10. #85
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    wakamole,

    Will Watts has a few good images of his jig here.

    And Craig Calfee has some good images of his set-up from his African Bamboo Bike Project here.

  11. #86
    Junior Member wakamole's Avatar
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    thanks Allen

  12. #87
    hipster traffic dodger ChiapasFixed's Avatar
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    heres a giant picture of my jig, sorry no time to re size right now
    the next bike is underway! i am going to try hemp twine, should look neater but still preserve the "home made" look

  13. #88
    Junior Member wakamole's Avatar
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    Gracias Chiapas me gusta tu bici!

    I'm glad the jigs don't have to be too complicated.

    It looks like you used round tubes to join the drop-outs to lugs INSIDE the bamboo where Allen used flat ones cutting through the wood?

    I was thinking of salvaging bits from (well hacking bits off really :-) ) an old bike for simplicity drop-outs, seat tube, head tube etc.

    How's yours holding up Chiapas?

    I'm thinking of a bit of an "urban-terror" bike for cylce paths, curb jumping and a bit of offroad. Like a lightweight mountain bike with semi-slicks and a rack for general use.

    Allan would you consider a bamboo rack? - Possibly a bit too "Gilligan" ?
    Last edited by wakamole; 03-18-08 at 01:40 AM.

  14. #89
    Senior Member smilin buddha's Avatar
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    Quote Originally Posted by AllenG View Post
    Thank you.



    $ all total? I bought enough to build several bikes, there were tests that ate up materials, etc.

    For one bike estimated (with shipping):
    Bamboo $55
    Epoxy glue $30
    Epoxy resin $45 (enough to do a couple of bikes)
    Hemp $15
    Head tube, bottom bracket shell, dropouts, etc. $40

    Total=$190ish


    I did make a jig on top of the table in that image. A very simple jig, I used some threaded bar, nuts, and fender washers to hold the bottom bracket shell and dropouts above the table. I then used blocks of wood (cut with a v in the top for the bamboo to rest) under the bamboo to hold it at the correct height off of the table.


    I have not weighed the frame, I'm not going to go so far as to call it light, but it's not a pig either.
    Once built up the bicycle is going to weigh a ton though (racks and so forth).


    I don't have a way to fit the headset, gotta go to the LBS for that, but here is how far I've gotten with the build this afternoon.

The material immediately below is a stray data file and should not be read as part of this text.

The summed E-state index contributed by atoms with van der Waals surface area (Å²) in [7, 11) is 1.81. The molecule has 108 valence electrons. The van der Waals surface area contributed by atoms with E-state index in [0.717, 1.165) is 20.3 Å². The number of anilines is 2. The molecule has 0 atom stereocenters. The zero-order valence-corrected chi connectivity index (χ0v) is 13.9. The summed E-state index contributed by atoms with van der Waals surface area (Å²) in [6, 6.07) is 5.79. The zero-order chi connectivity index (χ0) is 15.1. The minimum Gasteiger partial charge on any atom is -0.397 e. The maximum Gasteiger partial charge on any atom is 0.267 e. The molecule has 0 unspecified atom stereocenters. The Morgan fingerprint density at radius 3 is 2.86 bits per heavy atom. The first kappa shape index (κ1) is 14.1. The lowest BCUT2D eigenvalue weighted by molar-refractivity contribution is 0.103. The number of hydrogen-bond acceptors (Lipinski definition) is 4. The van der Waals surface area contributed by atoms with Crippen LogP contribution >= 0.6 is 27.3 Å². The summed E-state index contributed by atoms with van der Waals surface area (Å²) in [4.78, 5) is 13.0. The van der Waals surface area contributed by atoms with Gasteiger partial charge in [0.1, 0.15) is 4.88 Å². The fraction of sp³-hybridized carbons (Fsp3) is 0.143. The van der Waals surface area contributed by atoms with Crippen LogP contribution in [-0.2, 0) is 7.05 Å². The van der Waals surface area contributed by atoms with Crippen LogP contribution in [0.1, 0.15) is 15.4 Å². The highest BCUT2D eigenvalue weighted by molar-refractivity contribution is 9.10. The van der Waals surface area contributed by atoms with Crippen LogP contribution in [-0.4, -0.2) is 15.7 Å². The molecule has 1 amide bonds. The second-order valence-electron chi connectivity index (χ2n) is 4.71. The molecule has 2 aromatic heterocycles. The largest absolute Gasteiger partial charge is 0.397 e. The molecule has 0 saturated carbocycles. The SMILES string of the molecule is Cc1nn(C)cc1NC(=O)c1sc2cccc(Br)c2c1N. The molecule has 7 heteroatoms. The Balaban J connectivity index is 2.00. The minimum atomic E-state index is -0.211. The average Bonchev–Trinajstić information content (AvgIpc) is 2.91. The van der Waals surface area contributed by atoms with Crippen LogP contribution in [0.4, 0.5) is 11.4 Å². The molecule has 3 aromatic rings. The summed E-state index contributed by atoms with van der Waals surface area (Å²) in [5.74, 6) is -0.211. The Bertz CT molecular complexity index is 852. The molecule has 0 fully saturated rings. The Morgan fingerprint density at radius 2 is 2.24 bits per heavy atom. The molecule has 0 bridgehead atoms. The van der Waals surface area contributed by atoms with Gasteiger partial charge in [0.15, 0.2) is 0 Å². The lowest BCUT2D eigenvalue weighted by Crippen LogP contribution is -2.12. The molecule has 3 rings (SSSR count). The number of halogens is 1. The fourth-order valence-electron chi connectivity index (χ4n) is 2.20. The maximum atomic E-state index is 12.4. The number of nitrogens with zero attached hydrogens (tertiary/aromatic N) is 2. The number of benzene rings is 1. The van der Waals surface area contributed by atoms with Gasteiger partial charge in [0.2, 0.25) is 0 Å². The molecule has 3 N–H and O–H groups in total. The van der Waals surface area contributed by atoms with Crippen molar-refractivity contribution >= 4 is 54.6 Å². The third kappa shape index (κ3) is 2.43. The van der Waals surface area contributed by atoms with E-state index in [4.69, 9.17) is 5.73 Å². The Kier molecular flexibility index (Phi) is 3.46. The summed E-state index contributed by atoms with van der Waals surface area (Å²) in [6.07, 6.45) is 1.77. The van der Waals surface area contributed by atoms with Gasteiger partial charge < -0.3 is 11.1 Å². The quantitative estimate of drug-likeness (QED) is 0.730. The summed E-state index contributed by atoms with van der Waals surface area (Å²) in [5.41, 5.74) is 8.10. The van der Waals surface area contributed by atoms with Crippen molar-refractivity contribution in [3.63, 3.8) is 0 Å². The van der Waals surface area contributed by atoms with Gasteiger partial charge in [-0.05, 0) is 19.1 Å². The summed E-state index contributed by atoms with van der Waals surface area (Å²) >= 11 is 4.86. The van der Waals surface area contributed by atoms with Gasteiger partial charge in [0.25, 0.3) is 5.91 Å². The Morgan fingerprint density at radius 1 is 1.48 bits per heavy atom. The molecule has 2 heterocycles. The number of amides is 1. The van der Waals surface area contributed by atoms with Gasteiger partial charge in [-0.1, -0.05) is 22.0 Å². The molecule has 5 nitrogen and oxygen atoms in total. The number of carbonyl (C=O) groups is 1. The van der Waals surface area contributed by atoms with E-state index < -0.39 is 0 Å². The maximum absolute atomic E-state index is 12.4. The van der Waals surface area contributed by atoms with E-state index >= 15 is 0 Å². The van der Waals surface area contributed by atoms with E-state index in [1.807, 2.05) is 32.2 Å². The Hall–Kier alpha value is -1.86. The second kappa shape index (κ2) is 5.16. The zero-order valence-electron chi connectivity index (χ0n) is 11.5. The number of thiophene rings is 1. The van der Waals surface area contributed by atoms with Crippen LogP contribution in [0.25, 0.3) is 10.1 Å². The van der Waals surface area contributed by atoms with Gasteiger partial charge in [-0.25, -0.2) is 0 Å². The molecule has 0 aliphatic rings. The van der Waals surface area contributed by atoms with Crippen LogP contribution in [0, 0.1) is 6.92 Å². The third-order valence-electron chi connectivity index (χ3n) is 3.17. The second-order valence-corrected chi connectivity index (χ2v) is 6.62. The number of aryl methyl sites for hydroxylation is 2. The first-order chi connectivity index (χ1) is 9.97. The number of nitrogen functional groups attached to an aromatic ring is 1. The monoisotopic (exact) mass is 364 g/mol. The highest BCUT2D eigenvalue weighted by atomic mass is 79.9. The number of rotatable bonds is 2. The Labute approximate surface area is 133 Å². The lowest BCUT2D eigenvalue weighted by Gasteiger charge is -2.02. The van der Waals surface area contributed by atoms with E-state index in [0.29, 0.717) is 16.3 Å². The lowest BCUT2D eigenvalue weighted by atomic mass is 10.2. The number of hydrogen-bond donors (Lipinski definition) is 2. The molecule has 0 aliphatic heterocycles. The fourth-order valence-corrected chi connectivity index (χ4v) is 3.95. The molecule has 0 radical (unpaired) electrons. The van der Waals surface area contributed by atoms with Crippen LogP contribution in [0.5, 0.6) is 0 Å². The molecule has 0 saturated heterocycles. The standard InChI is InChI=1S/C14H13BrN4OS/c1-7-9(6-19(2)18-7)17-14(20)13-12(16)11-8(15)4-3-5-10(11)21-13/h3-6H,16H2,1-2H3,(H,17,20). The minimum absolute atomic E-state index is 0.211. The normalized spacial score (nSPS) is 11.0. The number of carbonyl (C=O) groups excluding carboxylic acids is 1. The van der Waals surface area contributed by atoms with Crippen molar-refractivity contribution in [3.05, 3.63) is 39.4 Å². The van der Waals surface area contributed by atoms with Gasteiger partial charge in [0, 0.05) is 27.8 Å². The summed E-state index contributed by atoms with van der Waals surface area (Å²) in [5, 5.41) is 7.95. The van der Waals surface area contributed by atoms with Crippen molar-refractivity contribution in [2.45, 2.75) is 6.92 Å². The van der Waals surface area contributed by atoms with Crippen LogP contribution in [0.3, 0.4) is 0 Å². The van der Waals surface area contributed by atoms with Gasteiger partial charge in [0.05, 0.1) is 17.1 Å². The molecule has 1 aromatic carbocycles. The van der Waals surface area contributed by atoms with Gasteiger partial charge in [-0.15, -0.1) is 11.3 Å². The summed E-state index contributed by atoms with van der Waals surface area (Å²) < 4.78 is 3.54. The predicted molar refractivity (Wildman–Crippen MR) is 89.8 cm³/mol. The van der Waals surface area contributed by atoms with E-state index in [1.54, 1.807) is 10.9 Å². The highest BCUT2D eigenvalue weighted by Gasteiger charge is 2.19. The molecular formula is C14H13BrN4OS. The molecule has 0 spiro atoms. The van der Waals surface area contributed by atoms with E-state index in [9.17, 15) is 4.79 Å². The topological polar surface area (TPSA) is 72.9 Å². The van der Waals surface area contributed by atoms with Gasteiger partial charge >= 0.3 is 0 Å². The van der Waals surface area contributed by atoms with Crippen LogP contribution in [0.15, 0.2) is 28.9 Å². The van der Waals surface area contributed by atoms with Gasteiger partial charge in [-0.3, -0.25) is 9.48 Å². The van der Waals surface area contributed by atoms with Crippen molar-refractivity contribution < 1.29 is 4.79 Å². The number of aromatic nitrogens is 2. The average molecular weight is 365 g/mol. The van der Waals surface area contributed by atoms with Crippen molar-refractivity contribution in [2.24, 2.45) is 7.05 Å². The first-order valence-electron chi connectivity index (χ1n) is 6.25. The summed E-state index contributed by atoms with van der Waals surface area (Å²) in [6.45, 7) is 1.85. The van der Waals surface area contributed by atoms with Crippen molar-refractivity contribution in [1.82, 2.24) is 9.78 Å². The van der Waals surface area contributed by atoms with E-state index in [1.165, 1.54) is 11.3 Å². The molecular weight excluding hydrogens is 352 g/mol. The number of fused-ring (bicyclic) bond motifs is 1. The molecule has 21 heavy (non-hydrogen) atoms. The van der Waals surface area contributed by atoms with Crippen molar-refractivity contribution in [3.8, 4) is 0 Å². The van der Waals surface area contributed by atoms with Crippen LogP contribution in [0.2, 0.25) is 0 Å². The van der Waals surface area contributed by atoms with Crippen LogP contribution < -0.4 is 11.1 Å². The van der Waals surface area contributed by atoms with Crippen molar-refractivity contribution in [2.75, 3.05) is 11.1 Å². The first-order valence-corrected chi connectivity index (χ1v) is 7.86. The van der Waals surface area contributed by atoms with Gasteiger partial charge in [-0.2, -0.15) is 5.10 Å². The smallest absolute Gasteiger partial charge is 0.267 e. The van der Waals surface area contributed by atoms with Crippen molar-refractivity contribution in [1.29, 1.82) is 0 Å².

That is awesome looking.

  15. #90
    hipster traffic dodger ChiapasFixed's Avatar
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    Quote Originally Posted by wakamole View Post
    Gracias Chiapas me gusta tu bici!

    I'm glad the jigs don't have to be too complicated.

    It looks like you used round tubes to join the drop-outs to lugs INSIDE the bamboo where Allen used flat ones cutting through the wood?

    I was thinking of salvaging bits from (well hacking bits off really :-) ) an old bike for simplicity drop-outs, seat tube, head tube etc.

    How's yours holding up Chiapas?

    I'm thinking of a bit of an "urban-terror" bike for cylce paths, curb jumping and a bit of offroad. Like a lightweight mountain bike with semi-slicks and a rack for general use.

    Allan would you consider a bamboo rack? - Possibly a bit too "Gilligan" ?
    i got my dropouts and seat tube-bit from a broken bmx frame. i am now making a cargo bike with a big huge bamboo rack in back, ill post pics in a week or two...
    the first bike is holding up great after about 900km of rough city riding. it is fast and twitchy as hell thanks to its track geometry. cant wait to throw a real track wheelset on there!

  16. #91
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    Quote Originally Posted by wakamole View Post
    It looks like you used round tubes to join the drop-outs to lugs INSIDE the bamboo where Allen used flat ones cutting through the wood?

    I was thinking of salvaging bits from (well hacking bits off really :-) ) an old bike for simplicity drop-outs, seat tube, head tube etc.

    Allan would you consider a bamboo rack? - Possibly a bit too "Gilligan" ?
    My dropouts are flat, but I welded small pieces of tubing to them. Then roughed the "dropout" stay and slid them into the ends of the chain and seat stays who's insides had been roughed.